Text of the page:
Four Innovative Ways to Use Elbow Sleeves

by | Mar 8, 2022 | 0 comments

Elbow Sleeves Put to Good Use!

If you’ve had elbow surgery and received elbow sleeves during recovery, then this article is for you.

Elbow Sleeves After Surgery

So, not sure if it was me, my surgeon, or a combination of both… but, I had no idea what to expect after elbow surgery. My surgeon just kept saying, “We want to get you moving as soon as possible…” At my 10-day post-operation visit, the surgical team removed the hard cast. On that very same day, I was sent straight over to occupational therapy (OT). Just as the surgeon told me over and over again, they wanted to get my elbow moving quickly.

Occupational Therapy Overload

My first day at OT was a whirlwind. There were patients at the OT office doing exercise on their own at little tables. The OT staff was busily moving about, between seeing patients and doing office tasks. I was asked to sit down and fill out a bunch of intake paperwork. My first thought… “Sheesh, how am I going to fill out these forms? My elbow is still bent in place, hurting, and waiting to start OT…” (Yes, I injured my writing hand.) The OT therapist came quickly to me, introducing herself and telling me that she was going to make me a removable splint. She had the OT tech measure my arm so that she could cut me an elbow sleeve.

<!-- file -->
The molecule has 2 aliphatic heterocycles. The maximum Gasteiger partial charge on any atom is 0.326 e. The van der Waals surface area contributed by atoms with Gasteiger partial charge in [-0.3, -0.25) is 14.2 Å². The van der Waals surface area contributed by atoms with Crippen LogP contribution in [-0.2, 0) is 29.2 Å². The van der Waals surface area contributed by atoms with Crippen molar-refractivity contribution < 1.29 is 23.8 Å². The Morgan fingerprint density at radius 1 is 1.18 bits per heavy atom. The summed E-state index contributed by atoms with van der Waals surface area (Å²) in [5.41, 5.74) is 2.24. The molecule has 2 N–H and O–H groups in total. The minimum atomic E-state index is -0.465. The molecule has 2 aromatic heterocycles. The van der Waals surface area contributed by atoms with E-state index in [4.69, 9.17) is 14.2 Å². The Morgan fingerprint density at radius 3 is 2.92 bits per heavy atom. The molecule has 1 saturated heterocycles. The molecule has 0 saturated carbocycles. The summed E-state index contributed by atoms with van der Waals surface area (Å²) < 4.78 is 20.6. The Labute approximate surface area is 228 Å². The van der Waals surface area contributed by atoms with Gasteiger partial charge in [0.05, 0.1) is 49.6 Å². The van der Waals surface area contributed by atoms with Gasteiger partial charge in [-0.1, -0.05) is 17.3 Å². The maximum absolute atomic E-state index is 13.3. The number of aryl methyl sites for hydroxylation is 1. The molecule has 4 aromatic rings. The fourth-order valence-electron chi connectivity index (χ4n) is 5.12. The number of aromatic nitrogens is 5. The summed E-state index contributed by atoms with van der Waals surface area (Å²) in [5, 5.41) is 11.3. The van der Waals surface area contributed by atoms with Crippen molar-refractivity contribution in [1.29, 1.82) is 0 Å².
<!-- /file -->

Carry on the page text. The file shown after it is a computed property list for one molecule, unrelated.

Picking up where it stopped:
Elbow Splint… Definitely Not My Friend

After a flurry of activity, I was given a bright blue hard plastic splint with navy Velcro straps. The splint looked clunky and painful… and, I didn’t even have it on yet! The OT staff came over with the elbow sleeves first. They had me shimmy my hand into the sleeve and slowly pull it up over my bent elbow. Let me tell you… the first few times I tried to get the elbow sleeve on was not fun. My elbow hurt and I experienced a lot of pain. Anyway, I was sent home with a few elbow sleeves and my splint. I was to wear the splint between exercises and until the surgeon instructed the OT staff it was OK for me to no longer wear it.

Four Ways to Use Elbow Sleeves

Well, time went on, and eventually, I graduated from OT (meaning, I didn’t have to go anymore). As I journeyed through the world of elbow recovery, and experienced complications along my healing path, I started to accumulate a lot of “elbow gear” around my home. Needless to say, I had more than one elbow sleeve. Since the sleeves would wear out, become dirty, or just somehow no longer fit… I would have the OT staff cut me new sleeves time and time again. I must have ended up with at least half a dozen elbow sleeves. Anyway, instead of wasting the sleeves… I’ve come up with new and fun ways to put them to good use!